In an apparent contradiction to statements made by NFL Commissioner Roger Goodell, a law enforcement official claims the full length tape showing Ray Rice beat Janay Palmer in an elevator was sent straight to the NFL, though it was not solicited from him directly. The tape was sent on a DVD to one particular undisclosed NFL official, with the officials contact information attached. Rice was first suspended when a shorter tape showing him dragging Palmer from an elevator was released, and was then terminated from the Baltimore Ravens when the longer tape surfaced.
The official had a voicemail recording from the NFL office on April 9th confirming they received the tape. The voicemail was played for an Associated Press reporter, and a female voice states, "You're right. It's terrible."
The law enforcement official, who offered this information anonymously, told the AP the NFL did not contact him again after the voicemail. This means it would be impossible to confirm if Goodell or any other high level NFL officials involved in the two game suspension decision personally saw the video.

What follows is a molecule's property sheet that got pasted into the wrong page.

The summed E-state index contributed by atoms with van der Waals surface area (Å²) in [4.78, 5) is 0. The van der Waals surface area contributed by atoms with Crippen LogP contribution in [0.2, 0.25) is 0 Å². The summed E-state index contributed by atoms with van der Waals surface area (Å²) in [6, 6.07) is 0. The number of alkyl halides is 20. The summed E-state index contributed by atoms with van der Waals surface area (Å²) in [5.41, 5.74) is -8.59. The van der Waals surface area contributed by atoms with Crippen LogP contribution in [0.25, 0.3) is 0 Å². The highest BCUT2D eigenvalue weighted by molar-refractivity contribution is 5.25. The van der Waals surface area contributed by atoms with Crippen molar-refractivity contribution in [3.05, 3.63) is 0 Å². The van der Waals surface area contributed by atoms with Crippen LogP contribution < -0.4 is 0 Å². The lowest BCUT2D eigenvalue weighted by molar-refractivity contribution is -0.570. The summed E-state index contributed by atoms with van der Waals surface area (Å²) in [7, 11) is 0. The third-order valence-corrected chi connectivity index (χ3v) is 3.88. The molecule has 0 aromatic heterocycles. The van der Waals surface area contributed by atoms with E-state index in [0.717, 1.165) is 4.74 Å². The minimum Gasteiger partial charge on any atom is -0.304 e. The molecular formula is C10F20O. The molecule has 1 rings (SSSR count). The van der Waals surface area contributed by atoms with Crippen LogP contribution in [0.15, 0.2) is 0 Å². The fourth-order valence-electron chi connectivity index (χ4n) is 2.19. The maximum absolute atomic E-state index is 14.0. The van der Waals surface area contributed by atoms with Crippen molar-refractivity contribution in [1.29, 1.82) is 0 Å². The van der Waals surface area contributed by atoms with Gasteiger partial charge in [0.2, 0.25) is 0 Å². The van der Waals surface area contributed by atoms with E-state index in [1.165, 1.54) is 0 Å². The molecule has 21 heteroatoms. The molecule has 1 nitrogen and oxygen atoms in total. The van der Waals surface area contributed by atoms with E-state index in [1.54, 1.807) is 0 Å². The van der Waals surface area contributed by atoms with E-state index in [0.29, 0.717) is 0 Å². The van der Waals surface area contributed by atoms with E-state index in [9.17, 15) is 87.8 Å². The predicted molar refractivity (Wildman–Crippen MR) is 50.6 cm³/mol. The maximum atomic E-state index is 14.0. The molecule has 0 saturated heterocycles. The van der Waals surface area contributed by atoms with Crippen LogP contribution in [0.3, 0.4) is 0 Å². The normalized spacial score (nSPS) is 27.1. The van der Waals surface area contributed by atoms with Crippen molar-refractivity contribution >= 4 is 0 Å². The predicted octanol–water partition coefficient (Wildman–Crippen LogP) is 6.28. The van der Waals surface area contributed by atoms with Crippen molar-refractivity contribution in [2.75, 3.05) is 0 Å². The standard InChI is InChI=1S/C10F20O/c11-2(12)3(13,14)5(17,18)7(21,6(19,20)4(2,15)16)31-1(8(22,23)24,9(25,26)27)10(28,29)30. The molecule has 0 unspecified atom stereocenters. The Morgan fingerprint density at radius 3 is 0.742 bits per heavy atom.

This morning, Goodell said the NFL did not receive the tape and had requested it from the police. He told CBS, "No one in the NFL, to my knowledge, and I had been asked that same question and the answer to that is no. We were not granted that. We were told that was not something we would have access to. On multiple occasions, we asked for it. And on multiple occasions we were told no...And I think it's a fact because the criminal justice system and law enforcement were following the laws and doing what they needed to do to make sure that they followed the criminal activity...We are particularly reliant on law enforcement."
There has been a much speculation as to whether the NFL had access to the tape before they made the two game suspension decision, as sources also indicated to Sports Illustrated's Peter King that Goodell could have seen the tape. NFL spokesperson Brian McCarthy had this to say of the law enforcement official's claim, "We have no knowledge of this. We are not aware of anyone in our office who possessed or saw the video before it was made public on Monday. We will look into it."
This article is from the archive of our partner The Wire.
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